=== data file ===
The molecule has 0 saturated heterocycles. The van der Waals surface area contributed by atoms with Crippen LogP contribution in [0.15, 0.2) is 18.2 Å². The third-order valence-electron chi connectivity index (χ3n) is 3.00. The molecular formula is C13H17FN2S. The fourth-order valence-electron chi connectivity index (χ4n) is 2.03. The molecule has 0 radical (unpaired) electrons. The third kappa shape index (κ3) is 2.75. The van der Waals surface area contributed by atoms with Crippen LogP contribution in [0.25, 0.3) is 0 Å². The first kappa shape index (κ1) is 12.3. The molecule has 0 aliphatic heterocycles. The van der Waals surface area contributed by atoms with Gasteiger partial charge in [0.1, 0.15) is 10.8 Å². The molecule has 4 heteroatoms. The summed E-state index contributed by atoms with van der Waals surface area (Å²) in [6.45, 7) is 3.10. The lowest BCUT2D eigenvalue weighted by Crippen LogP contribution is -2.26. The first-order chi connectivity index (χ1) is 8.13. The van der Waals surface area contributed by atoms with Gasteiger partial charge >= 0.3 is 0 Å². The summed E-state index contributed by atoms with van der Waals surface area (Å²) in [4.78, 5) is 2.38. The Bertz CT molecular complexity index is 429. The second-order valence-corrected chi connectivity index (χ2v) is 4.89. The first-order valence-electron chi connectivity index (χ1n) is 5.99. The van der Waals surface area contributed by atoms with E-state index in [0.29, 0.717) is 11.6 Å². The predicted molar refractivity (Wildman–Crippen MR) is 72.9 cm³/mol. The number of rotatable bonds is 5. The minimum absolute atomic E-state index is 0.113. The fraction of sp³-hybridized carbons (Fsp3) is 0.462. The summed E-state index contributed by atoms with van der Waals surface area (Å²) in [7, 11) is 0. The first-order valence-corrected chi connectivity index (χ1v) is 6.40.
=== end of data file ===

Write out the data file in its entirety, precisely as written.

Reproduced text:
The molecule has 0 saturated heterocycles. The van der Waals surface area contributed by atoms with Crippen LogP contribution in [0.15, 0.2) is 18.2 Å². The third-order valence-electron chi connectivity index (χ3n) is 3.00. The molecular formula is C13H17FN2S. The fourth-order valence-electron chi connectivity index (χ4n) is 2.03. The molecule has 0 radical (unpaired) electrons. The third kappa shape index (κ3) is 2.75. The van der Waals surface area contributed by atoms with Crippen LogP contribution in [0.25, 0.3) is 0 Å². The first kappa shape index (κ1) is 12.3. The molecule has 0 aliphatic heterocycles. The van der Waals surface area contributed by atoms with Gasteiger partial charge in [0.1, 0.15) is 10.8 Å². The molecule has 4 heteroatoms. The summed E-state index contributed by atoms with van der Waals surface area (Å²) in [6.45, 7) is 3.10. The lowest BCUT2D eigenvalue weighted by Crippen LogP contribution is -2.26. The first-order chi connectivity index (χ1) is 8.13. The van der Waals surface area contributed by atoms with Gasteiger partial charge >= 0.3 is 0 Å². The summed E-state index contributed by atoms with van der Waals surface area (Å²) in [4.78, 5) is 2.38. The Bertz CT molecular complexity index is 429. The second-order valence-corrected chi connectivity index (χ2v) is 4.89. The first-order valence-electron chi connectivity index (χ1n) is 5.99. The van der Waals surface area contributed by atoms with E-state index in [0.29, 0.717) is 11.6 Å². The predicted molar refractivity (Wildman–Crippen MR) is 72.9 cm³/mol. The number of rotatable bonds is 5. The minimum absolute atomic E-state index is 0.113. The fraction of sp³-hybridized carbons (Fsp3) is 0.462. The summed E-state index contributed by atoms with van der Waals surface area (Å²) in [7, 11) is 0. The first-order valence-corrected chi connectivity index (χ1v) is 6.40.